The more you began to focus on the need for a story to have a beginning, a middle, and an end, the more blurry the abstractions became.  A destination, at first, became the place where the journey brought you, a place you'd written, revised, and tore up pages to identify, the be all and end all of story.  Along with this definition of destination, you had notions of how you would reach them, what you'd do after arrival, and what strengths and confidences you'd have picked up along the way.  

Unlike some of your friends, you did not wish to drive around Los Angeles and environs in a flatulent Jaguar or Porsche, sans souci as you tossed the keys to a parking attendant at one of your favorite restaurants.  You wished in stead to have the low-key posture and swagger of mountain men, individuals who took care of themselves while living off the land, while piling up a cache of pelts which they would then sell for enough to afford them a hot bath, a good hotel room, and some variation on the theme of a rib eye steak and a bottle of a rascally burgundy.

You neither sought nor anticipated the destinations of being a teacher or, for that matter, an editor, but here you are, at them.  Although they do at times provide conditions much reminiscent of hangovers, coffee is often enough to help you deal with the consequences of being at such destinations.  The mention of the word "consequences" reminds you how you have in fact arrived at a destination you'd not anticipated when you set out in search of the destination of becoming a writer.

There is a price to be paid, a sort of tourist tax, for debarking at any specific destination.  The price is a series of questions that you must ask yourself if you are to have any comfort within yourself.  What are you doing here?  Is this the place you'd intended?  Do you have any intention of remaining here?  Do you have any notion of how to get along here?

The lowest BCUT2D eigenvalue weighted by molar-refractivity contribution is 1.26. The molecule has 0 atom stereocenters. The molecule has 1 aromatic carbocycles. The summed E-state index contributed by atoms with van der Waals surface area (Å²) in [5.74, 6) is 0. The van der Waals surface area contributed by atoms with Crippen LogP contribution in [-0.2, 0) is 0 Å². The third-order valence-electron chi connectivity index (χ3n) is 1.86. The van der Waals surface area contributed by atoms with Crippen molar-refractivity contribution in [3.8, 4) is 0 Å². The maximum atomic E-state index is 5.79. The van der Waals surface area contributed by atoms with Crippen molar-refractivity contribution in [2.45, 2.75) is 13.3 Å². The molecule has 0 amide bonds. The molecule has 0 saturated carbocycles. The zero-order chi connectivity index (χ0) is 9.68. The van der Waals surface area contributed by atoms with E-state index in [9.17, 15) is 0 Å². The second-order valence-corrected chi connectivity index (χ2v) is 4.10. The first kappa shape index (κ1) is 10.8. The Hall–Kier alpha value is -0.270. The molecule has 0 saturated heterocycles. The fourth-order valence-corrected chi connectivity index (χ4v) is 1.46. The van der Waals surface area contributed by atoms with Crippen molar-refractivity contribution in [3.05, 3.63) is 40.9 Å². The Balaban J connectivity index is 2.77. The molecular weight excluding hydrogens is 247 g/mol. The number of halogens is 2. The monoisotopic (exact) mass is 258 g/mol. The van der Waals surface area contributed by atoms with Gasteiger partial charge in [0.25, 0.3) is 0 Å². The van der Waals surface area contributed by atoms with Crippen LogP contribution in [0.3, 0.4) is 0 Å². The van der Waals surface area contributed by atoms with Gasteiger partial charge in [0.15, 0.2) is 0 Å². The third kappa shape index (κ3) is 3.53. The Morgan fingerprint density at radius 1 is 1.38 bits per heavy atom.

More often than not, the destination you've first arrived at when composing something turns out not to have been the destination you had in mind if, in fact, you had a tangible destination rather than the return-to-abstraction state.  Once in a great while, you'll have no quarrel with the very destination you set out to reach, but these times are rare.

In your current state and stage of projecting destinations, your introspection brings you news you've suspected for a long time.  You like beginnings and middles, enjoy putting yourself, your created characters, and your thematic ideas on some kind of ceremony of conviviality, no longer with absent friends, rather with those self-same characters and ideas.

You like standing on the bring, pushing, taunting, nudging, arguing with characters and concepts, until a destination somehow emerges from the rhetoric, the booze, the braggadocio, and the most insidious forces of all, risk and curiosity.

There is a great relief to arrive at some destination, look for signs of where and what it is, then catch some sleep before stopping to consider the route taken.

For the longest time, you've attempted to live your life in a way where what seemed a good idea at the time will not be a total disaster and stands the chance, after some decent coffee, of being amenable to a brisk touch-up before the threat of another destination comes flickering into your mind.